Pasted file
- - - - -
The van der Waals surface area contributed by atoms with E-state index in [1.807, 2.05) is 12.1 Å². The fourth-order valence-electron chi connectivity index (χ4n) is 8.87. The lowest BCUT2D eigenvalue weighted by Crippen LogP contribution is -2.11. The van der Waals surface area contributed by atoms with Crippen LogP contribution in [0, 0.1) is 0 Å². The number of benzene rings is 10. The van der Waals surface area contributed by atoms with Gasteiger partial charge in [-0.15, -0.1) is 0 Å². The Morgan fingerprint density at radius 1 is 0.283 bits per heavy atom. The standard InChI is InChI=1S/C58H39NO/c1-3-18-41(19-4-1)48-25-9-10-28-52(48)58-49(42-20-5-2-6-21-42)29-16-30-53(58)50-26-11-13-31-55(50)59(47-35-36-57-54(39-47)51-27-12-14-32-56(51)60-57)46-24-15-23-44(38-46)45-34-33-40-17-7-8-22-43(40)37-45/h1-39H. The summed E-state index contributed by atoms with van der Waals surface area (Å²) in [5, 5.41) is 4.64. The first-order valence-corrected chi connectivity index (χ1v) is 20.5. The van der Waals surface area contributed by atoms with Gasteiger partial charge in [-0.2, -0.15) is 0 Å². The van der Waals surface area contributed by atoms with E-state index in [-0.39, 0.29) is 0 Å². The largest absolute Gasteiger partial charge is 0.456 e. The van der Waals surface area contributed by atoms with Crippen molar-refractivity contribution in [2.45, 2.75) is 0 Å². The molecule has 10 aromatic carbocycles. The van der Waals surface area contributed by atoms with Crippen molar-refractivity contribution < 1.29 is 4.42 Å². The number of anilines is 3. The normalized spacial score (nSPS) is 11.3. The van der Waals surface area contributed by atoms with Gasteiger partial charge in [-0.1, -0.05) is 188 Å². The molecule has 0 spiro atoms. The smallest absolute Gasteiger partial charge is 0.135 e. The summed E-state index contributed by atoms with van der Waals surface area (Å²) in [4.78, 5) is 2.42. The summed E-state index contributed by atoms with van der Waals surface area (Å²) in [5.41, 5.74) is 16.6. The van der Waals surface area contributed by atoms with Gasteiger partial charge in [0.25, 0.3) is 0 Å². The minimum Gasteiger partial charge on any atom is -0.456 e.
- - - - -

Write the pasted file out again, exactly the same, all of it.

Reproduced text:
The van der Waals surface area contributed by atoms with E-state index in [1.807, 2.05) is 12.1 Å². The fourth-order valence-electron chi connectivity index (χ4n) is 8.87. The lowest BCUT2D eigenvalue weighted by Crippen LogP contribution is -2.11. The van der Waals surface area contributed by atoms with Crippen LogP contribution in [0, 0.1) is 0 Å². The number of benzene rings is 10. The van der Waals surface area contributed by atoms with Gasteiger partial charge in [-0.15, -0.1) is 0 Å². The Morgan fingerprint density at radius 1 is 0.283 bits per heavy atom. The standard InChI is InChI=1S/C58H39NO/c1-3-18-41(19-4-1)48-25-9-10-28-52(48)58-49(42-20-5-2-6-21-42)29-16-30-53(58)50-26-11-13-31-55(50)59(47-35-36-57-54(39-47)51-27-12-14-32-56(51)60-57)46-24-15-23-44(38-46)45-34-33-40-17-7-8-22-43(40)37-45/h1-39H. The summed E-state index contributed by atoms with van der Waals surface area (Å²) in [5, 5.41) is 4.64. The first-order valence-corrected chi connectivity index (χ1v) is 20.5. The van der Waals surface area contributed by atoms with Gasteiger partial charge in [-0.2, -0.15) is 0 Å². The van der Waals surface area contributed by atoms with E-state index in [-0.39, 0.29) is 0 Å². The largest absolute Gasteiger partial charge is 0.456 e. The van der Waals surface area contributed by atoms with Crippen molar-refractivity contribution in [2.45, 2.75) is 0 Å². The molecule has 10 aromatic carbocycles. The van der Waals surface area contributed by atoms with Crippen molar-refractivity contribution < 1.29 is 4.42 Å². The number of anilines is 3. The normalized spacial score (nSPS) is 11.3. The van der Waals surface area contributed by atoms with Gasteiger partial charge in [-0.1, -0.05) is 188 Å². The molecule has 0 spiro atoms. The smallest absolute Gasteiger partial charge is 0.135 e. The summed E-state index contributed by atoms with van der Waals surface area (Å²) in [4.78, 5) is 2.42. The summed E-state index contributed by atoms with van der Waals surface area (Å²) in [5.41, 5.74) is 16.6. The van der Waals surface area contributed by atoms with Gasteiger partial charge in [0.25, 0.3) is 0 Å². The minimum Gasteiger partial charge on any atom is -0.456 e.